Is shaming an effective fundraising strategy?

I was intrigued. 
A few weeks ago one of my employees (Nicole) forwarded the following email to me from her beloved alma mater. It was from the president of the school. Impressive!
The subject line made clear that he was going to let her know how she can help the University of __________. “That’s interesting,” I thought to myself. I wondered if she felt that the University had helped her so much that she would want to return the favor. So I asked Nicole how she felt before I read any further. Her answer: “No.”
Storm clouds were gathering.
Based on her answer I knew she didn’t forward the email to me because it was inspirational. No, it was a doozy.
It began with some bragging about the fact that the Princeton Review said the University of ____________ was named the Best ____ College in America. Should we assume that they won the award because he is so awesome?
Then, he quickly changed gears and began to grumble about how much he wished alumni (like Nicole) could see how amazing he is (Oops! I meant to say how amazing the school is). After all, the Princeton Review could see it.
Next, he lamented that Nicole clearly is not “in the know” and is apparently not proud of her school because she, and so many others like her, are not giving as much as their peers at other schools. The insult wasn’t enough though. He continued by piling on some stats about her and her friends’ failure to give. He hinted that the low participation rate is making him look bad in public. And finally, he wrapped it up with a weak attempt at highlighting some benefits she might gain from giving.
According to him, here are some of the benefits Nicole could enjoy if she’d just give:

  • She could help him build momentum by giving early in the year
  • She could readily and actively demonstrate her pride
  • She could encourage greater percentages of alumni to give in the months to come

Those are some pretty weak benefits.
Followed by some stronger benefits… finally!

  • She could help to support academic excellence
  • She could help make the school affordable and accessible to future students (but not for her)
  • She could help support financial aid (just not to help her pay-off her debts)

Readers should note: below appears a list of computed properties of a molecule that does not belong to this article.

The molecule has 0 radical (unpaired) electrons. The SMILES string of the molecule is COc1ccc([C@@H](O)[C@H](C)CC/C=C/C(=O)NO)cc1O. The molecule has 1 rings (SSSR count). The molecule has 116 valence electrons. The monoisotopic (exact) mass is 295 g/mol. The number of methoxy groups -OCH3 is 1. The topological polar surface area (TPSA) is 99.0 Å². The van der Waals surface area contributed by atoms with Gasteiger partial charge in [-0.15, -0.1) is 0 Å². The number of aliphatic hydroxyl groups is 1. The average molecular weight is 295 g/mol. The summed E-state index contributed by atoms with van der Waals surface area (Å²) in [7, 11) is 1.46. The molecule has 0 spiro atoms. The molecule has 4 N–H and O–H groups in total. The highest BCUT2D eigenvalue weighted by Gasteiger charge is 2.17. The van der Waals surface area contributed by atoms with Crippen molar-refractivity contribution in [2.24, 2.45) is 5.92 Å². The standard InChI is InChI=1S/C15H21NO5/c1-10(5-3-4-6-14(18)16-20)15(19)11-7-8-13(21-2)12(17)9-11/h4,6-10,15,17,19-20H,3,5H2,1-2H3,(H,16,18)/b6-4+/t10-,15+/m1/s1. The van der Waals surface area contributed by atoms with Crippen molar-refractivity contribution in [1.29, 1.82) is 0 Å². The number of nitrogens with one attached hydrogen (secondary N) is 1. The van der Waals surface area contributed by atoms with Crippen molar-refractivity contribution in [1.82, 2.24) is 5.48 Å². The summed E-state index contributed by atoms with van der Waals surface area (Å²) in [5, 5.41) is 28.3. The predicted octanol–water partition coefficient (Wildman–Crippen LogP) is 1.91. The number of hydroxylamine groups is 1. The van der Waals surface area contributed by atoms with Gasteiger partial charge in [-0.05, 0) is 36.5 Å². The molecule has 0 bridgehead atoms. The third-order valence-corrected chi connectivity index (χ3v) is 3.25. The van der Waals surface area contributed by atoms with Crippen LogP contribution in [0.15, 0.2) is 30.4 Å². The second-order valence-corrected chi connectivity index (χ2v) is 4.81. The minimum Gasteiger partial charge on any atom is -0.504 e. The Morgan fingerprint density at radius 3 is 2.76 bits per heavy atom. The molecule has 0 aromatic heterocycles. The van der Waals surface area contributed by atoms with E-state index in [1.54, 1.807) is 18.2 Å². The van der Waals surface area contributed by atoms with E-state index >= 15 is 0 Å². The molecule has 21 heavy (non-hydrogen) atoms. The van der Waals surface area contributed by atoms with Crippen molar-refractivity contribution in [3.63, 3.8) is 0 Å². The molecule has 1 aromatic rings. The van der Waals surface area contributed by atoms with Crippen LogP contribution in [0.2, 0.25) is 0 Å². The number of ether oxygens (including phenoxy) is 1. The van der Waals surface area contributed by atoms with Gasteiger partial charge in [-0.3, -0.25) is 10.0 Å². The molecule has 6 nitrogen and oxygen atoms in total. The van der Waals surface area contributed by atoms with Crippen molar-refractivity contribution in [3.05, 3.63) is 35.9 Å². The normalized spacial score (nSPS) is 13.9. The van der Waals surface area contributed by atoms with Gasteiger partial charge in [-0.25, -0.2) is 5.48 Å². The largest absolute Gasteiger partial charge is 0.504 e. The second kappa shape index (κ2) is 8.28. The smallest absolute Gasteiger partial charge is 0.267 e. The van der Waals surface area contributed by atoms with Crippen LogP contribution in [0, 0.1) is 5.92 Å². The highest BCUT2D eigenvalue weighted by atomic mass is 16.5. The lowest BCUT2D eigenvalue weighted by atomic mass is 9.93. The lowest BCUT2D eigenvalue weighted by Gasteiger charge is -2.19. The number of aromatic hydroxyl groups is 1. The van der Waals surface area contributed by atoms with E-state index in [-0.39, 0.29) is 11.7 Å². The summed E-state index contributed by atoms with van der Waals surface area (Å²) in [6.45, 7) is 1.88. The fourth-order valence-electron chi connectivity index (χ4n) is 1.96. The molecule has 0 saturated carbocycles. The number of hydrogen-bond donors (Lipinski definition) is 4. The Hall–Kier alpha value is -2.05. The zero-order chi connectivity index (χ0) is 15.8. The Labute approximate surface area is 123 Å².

Although these are stronger benefits, they don’t really satisfy Nicole’s needs. Folks, people don’t give when they finally understand your organization’s needs. They give when your organization finally understands their needs!
So did she give?
No. Although she still has too much student debt and other priorities, the real reason she kept her money in her wallet was because the email he sent made her feel bad, not good. It’s that simple.
I can’t imagine that the approach was successful. What do you think? Would you give in response to this appeal?
———- Forwarded message ———-
From: President Xxxxx Xxxxxxxxxx
Date: Tue, Sep 12, 2017
Subject: How You Can Help
Dear Nicole:
In the past few months a variety of college rankings have focused on the University of ___________. The Princeton Review named us the “Best ____ College in America” while the Fiske Guide to Colleges credited us for “first-of-their-kind academic programs and innovative out-of-classroom learning and networking opportunities,” that drive ________’s “vision of preprofessional education shaped by commitments to the liberal arts, leadership, and community involvement.” Fiske also recognized our deep commitment to preparing students for life and work, and the unique ways we go about it.
One of my most fervent hopes is that _______ alumni see ___________  as clearly as others do, that they are proud of their association with the extraordinary school they attended, and that their knowledge and pride would be reflected in a commitment of support for their alma mater. So many of the things that make us proudest of this University were made possible by the involvement and generosity of alumni. But in order for the University to continue to flourish into the future, we need the help of all dedicated _______.